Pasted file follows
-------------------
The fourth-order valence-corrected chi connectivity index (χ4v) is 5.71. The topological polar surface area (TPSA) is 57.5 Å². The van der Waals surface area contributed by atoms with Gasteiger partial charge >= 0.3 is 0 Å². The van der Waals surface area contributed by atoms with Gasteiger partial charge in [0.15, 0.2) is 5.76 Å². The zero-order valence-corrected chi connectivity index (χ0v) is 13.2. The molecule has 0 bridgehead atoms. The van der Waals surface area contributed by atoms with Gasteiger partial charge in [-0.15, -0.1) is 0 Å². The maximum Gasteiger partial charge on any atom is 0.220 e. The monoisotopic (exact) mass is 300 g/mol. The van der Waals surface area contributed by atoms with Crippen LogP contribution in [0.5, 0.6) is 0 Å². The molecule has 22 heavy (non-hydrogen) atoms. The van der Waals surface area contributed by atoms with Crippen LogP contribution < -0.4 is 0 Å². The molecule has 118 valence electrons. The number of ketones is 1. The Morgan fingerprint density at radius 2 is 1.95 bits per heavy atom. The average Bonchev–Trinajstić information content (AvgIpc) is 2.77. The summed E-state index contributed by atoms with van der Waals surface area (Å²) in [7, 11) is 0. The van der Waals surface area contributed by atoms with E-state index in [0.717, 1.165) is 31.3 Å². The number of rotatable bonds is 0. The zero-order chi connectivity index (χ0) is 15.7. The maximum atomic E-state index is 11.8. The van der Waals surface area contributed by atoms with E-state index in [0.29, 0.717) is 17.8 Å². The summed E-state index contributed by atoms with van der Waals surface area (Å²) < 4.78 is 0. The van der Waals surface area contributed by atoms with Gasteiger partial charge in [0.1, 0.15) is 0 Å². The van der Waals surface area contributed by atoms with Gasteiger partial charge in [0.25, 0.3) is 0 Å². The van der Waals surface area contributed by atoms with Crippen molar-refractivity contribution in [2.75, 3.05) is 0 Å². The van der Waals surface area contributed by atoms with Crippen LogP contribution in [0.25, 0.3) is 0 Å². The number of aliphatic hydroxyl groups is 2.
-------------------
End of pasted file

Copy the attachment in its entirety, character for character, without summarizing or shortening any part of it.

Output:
The fourth-order valence-corrected chi connectivity index (χ4v) is 5.71. The topological polar surface area (TPSA) is 57.5 Å². The van der Waals surface area contributed by atoms with Gasteiger partial charge >= 0.3 is 0 Å². The van der Waals surface area contributed by atoms with Gasteiger partial charge in [0.15, 0.2) is 5.76 Å². The zero-order valence-corrected chi connectivity index (χ0v) is 13.2. The molecule has 0 bridgehead atoms. The van der Waals surface area contributed by atoms with Gasteiger partial charge in [-0.15, -0.1) is 0 Å². The maximum Gasteiger partial charge on any atom is 0.220 e. The monoisotopic (exact) mass is 300 g/mol. The van der Waals surface area contributed by atoms with Crippen LogP contribution in [0.5, 0.6) is 0 Å². The molecule has 22 heavy (non-hydrogen) atoms. The van der Waals surface area contributed by atoms with Crippen LogP contribution < -0.4 is 0 Å². The molecule has 118 valence electrons. The number of ketones is 1. The Morgan fingerprint density at radius 2 is 1.95 bits per heavy atom. The average Bonchev–Trinajstić information content (AvgIpc) is 2.77. The summed E-state index contributed by atoms with van der Waals surface area (Å²) in [7, 11) is 0. The van der Waals surface area contributed by atoms with E-state index in [0.717, 1.165) is 31.3 Å². The number of rotatable bonds is 0. The zero-order chi connectivity index (χ0) is 15.7. The maximum atomic E-state index is 11.8. The van der Waals surface area contributed by atoms with E-state index in [0.29, 0.717) is 17.8 Å². The summed E-state index contributed by atoms with van der Waals surface area (Å²) < 4.78 is 0. The van der Waals surface area contributed by atoms with Gasteiger partial charge in [0.1, 0.15) is 0 Å². The van der Waals surface area contributed by atoms with Gasteiger partial charge in [0.25, 0.3) is 0 Å². The van der Waals surface area contributed by atoms with Crippen molar-refractivity contribution in [2.75, 3.05) is 0 Å². The van der Waals surface area contributed by atoms with Crippen LogP contribution in [0.25, 0.3) is 0 Å². The number of aliphatic hydroxyl groups is 2.